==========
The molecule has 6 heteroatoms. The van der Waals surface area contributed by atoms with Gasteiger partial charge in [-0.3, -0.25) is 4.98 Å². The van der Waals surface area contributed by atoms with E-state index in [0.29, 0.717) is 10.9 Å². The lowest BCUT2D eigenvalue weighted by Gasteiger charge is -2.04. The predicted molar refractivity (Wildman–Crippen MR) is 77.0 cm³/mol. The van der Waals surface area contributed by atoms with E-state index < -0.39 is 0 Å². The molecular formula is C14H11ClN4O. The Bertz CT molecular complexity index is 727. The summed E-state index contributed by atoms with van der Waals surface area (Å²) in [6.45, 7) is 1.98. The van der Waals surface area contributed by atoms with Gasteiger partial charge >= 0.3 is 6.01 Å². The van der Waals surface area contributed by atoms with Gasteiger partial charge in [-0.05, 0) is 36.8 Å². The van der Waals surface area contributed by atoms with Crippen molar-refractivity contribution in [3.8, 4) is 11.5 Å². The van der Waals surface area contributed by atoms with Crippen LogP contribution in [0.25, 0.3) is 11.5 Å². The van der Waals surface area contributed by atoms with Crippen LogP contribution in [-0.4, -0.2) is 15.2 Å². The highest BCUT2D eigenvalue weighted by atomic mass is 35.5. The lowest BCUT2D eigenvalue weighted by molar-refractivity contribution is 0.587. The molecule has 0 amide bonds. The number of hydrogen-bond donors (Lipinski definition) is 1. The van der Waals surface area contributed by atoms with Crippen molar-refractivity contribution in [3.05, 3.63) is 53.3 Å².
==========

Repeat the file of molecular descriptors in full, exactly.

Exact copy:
The molecule has 6 heteroatoms. The van der Waals surface area contributed by atoms with Gasteiger partial charge in [-0.3, -0.25) is 4.98 Å². The van der Waals surface area contributed by atoms with E-state index in [0.29, 0.717) is 10.9 Å². The lowest BCUT2D eigenvalue weighted by Gasteiger charge is -2.04. The predicted molar refractivity (Wildman–Crippen MR) is 77.0 cm³/mol. The van der Waals surface area contributed by atoms with E-state index < -0.39 is 0 Å². The molecular formula is C14H11ClN4O. The Bertz CT molecular complexity index is 727. The summed E-state index contributed by atoms with van der Waals surface area (Å²) in [6.45, 7) is 1.98. The van der Waals surface area contributed by atoms with Gasteiger partial charge >= 0.3 is 6.01 Å². The van der Waals surface area contributed by atoms with Gasteiger partial charge in [-0.05, 0) is 36.8 Å². The van der Waals surface area contributed by atoms with Crippen molar-refractivity contribution in [3.8, 4) is 11.5 Å². The van der Waals surface area contributed by atoms with Crippen LogP contribution in [0.25, 0.3) is 11.5 Å². The van der Waals surface area contributed by atoms with Crippen LogP contribution in [-0.4, -0.2) is 15.2 Å². The highest BCUT2D eigenvalue weighted by atomic mass is 35.5. The lowest BCUT2D eigenvalue weighted by molar-refractivity contribution is 0.587. The molecule has 0 amide bonds. The number of hydrogen-bond donors (Lipinski definition) is 1. The van der Waals surface area contributed by atoms with Crippen molar-refractivity contribution in [3.05, 3.63) is 53.3 Å².